NewsBuzzDaily (defunct) This fake news website mostly consists of celebrity gossip and death hoaxes, but a few of its other stories were disseminated on social media. When the site was up it said that it was “a combination of real shocking news and satire news” and that articles were for “entertainment and satirical purposes” only.[29] [29]
News Examiner Started in 2015 by Paul Horner, the lead writer of the National Report. This website has been known to mix real news along with its fake news. [29]
News Hound [45]
The News Nerd A defunct website that used to have a disclaimer on every page.[104] Fake News Websites [45]
NewsPunch (formerly known as YourNewsWire) Founded by Sean Adl-Tabatabai and Sinclair Treadway in 2014. It has published fake stories, such as “claims that the Queen had threatened to abdicate if the UK voted against Brexit.” Its name was changed to NewsPunch in 2018. [105][106][107][108][109][110][111]
NewsWatch33 Began in April 2015 under the name NewsWatch28, later becoming NewsWatch33. The website disguises itself as a local television outlet. It has also been known to mix real news along with its fake news in an attempt to circumvent Facebook’s crackdown on them. [29]
The New York Evening ( This fake news website has spread numerous false claims, including a fake story claiming that Malia Obama had been expelled from Harvard. [112]
Next News Network [113][114]
Now 8 News ( Started in 2015, this fake news website is also designed to look like a local television outlet. Several of the website’s fake stories have successfully spread on social media. [29][115][116] Russian troll farm working to elect Donald Trump and pushing fake pandemic information. [117]
OpIndia OpIndia is an Indian website that has been rejected by the International Fact-Checking Network (IFCN). Fact checkers certified by the IFCN have identified 25 fake news stories published by OpIndia between January 2018 and June 2020. [118][119]
Peace Data A website that purports to be an independent left-wing news outlet, linked to Russian state actors. [120]
Postcard News Postcard News is an Indian far-right propaganda and news website. In 2019, its founder, Mahesh Hegde, was arrested for a second time on charges of spreading fake news. [121][122]
The Predicted Fake News Websites [19]
Prntly politically conservative news site described by Snopes as “a disreputable outlet that has a penchant for publishing both fake news and spurious pro-Trump articles”. [123][124]
React 365 This user-created fake news generator, supposedly for “pranking your friends”, had at least two stories that went viral. [29]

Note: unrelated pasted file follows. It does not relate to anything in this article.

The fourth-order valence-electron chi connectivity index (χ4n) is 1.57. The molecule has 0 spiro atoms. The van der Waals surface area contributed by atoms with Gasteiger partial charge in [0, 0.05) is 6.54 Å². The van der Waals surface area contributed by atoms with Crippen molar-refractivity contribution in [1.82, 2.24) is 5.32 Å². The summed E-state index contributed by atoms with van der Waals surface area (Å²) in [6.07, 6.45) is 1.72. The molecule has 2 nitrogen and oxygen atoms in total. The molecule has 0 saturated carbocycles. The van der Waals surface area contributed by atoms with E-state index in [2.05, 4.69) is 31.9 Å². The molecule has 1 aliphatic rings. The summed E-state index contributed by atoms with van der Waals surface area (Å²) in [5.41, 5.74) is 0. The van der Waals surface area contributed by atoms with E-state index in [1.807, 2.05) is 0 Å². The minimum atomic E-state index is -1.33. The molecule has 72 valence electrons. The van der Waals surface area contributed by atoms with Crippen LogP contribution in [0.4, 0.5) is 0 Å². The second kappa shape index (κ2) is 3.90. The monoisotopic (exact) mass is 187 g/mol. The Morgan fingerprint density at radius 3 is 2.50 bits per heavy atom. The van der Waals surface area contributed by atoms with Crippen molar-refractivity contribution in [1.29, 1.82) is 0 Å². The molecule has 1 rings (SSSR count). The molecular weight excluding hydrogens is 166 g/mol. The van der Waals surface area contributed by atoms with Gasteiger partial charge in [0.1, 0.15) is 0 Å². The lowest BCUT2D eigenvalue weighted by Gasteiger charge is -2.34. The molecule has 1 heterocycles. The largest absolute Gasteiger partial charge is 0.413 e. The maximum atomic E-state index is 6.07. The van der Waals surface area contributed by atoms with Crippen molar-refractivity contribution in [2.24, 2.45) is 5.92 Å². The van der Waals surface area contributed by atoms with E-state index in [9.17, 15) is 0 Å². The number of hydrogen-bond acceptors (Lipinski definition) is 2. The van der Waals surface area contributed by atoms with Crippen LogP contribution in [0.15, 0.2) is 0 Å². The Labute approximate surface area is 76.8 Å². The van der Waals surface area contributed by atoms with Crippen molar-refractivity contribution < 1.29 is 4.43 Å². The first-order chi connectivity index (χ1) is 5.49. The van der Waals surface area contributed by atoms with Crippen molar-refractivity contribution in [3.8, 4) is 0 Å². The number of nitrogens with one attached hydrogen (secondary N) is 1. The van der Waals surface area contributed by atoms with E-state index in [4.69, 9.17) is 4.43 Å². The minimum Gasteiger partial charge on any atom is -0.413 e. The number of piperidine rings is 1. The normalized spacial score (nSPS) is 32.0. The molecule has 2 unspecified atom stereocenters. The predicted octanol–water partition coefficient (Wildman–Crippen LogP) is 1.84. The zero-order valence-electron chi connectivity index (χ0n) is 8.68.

Red Flag News (defunct) [18]
The Reporterz Starting in early 2016, this fake news website penned several different hoaxes, including one about a murder over a Twitter trend. [29]
Snoopack [125][126]
Spin Zone [127][42]
St George Gazette [128][129]
Stuppid This fake news purveyor specializes in articles with stories that are morally offensive. [29]
Super Station 95 Pirate radio station and corresponding website operated by Hal Turner. [130][131][132][133][134][135] This fake news website makes “claims about President Donald Trump, former President Barack Obama and Muslims, in particular, as well as click-baiting claims about porn stars and secret tricks for weight loss and whiter teeth.” [136]
UConservative [137][138] According to PolitiFact, “the site purposely writes outlandish stories to trick readers”. Launched on February 21, 2017, the website gained more than 1 million page views in its first two weeks; in less than a month the site was sued by Whoopi Goldberg. [139][140]
United Media Publishing Owned by Jestin Coler. [38]
USA Daily Info [141][142] (defunct) Falsely reports celebrity appearances and filming locations in random local towns [38]
US Postman [42][143] Originally registered by Jestin Coler. The Washington Post submitted a complaint against Coler’s registration of the site with GoDaddy under the UDRP, and in 2015, an arbitral panel ruled that Coler’s registration of the domain name was a form of bad-faith cybersquatting (specifically, typosquatting), “through a website that competes with Complainant through the use of fake news. … The fake news content misleads readers and serves as ‘click bait’ to drive readers to other sites, or to share the fake news content with others on social networking websites, to generate advertising revenue.” [144][38]
World Truth TV Fake news website often using clickbait headlines to get traffic. [18]
World News Daily Report ([disputed – discuss] Run by Janick Murray-Hall. Its disclaimer states, “World News Daily Report assumes all responsibility for the satirical nature of its articles and for the fictional nature of their content. All characters appearing in the articles in this website—even those based on real people—are entirely fictional and any resemblance between them and any person, living, dead or undead, is purely a miracle.”[145] [146]